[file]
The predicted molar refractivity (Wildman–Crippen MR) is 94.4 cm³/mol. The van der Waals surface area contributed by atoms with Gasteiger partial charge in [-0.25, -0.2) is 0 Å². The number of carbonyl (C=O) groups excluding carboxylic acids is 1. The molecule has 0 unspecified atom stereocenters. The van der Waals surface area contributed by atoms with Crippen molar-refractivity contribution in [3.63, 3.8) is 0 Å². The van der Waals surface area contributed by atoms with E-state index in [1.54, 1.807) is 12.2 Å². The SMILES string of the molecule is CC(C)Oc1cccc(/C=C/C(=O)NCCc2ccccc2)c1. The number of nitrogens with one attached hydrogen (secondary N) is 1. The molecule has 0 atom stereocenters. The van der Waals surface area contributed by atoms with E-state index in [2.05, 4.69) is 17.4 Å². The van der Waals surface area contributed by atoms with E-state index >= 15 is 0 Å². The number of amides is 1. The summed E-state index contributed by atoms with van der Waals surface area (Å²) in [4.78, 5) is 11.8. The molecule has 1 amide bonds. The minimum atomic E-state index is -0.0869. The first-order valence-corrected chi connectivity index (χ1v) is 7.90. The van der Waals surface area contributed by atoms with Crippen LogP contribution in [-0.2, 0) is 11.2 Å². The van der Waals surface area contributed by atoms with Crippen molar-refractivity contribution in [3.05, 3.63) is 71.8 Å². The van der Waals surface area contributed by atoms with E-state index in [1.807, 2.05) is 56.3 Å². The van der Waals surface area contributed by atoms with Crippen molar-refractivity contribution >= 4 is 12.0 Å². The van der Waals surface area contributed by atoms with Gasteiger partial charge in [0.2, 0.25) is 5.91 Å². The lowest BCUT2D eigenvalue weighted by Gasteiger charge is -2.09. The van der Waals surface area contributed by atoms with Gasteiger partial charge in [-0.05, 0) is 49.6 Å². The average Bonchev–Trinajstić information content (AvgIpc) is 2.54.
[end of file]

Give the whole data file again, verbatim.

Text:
The predicted molar refractivity (Wildman–Crippen MR) is 94.4 cm³/mol. The van der Waals surface area contributed by atoms with Gasteiger partial charge in [-0.25, -0.2) is 0 Å². The number of carbonyl (C=O) groups excluding carboxylic acids is 1. The molecule has 0 unspecified atom stereocenters. The van der Waals surface area contributed by atoms with Crippen molar-refractivity contribution in [3.63, 3.8) is 0 Å². The van der Waals surface area contributed by atoms with E-state index in [1.54, 1.807) is 12.2 Å². The SMILES string of the molecule is CC(C)Oc1cccc(/C=C/C(=O)NCCc2ccccc2)c1. The number of nitrogens with one attached hydrogen (secondary N) is 1. The molecule has 0 atom stereocenters. The van der Waals surface area contributed by atoms with E-state index in [2.05, 4.69) is 17.4 Å². The van der Waals surface area contributed by atoms with E-state index >= 15 is 0 Å². The number of amides is 1. The summed E-state index contributed by atoms with van der Waals surface area (Å²) in [4.78, 5) is 11.8. The molecule has 1 amide bonds. The minimum atomic E-state index is -0.0869. The first-order valence-corrected chi connectivity index (χ1v) is 7.90. The van der Waals surface area contributed by atoms with Crippen LogP contribution in [-0.2, 0) is 11.2 Å². The van der Waals surface area contributed by atoms with Crippen molar-refractivity contribution in [3.05, 3.63) is 71.8 Å². The van der Waals surface area contributed by atoms with E-state index in [1.807, 2.05) is 56.3 Å². The van der Waals surface area contributed by atoms with Crippen molar-refractivity contribution >= 4 is 12.0 Å². The van der Waals surface area contributed by atoms with Gasteiger partial charge in [0.2, 0.25) is 5.91 Å². The lowest BCUT2D eigenvalue weighted by Gasteiger charge is -2.09. The van der Waals surface area contributed by atoms with Gasteiger partial charge in [-0.05, 0) is 49.6 Å². The average Bonchev–Trinajstić information content (AvgIpc) is 2.54.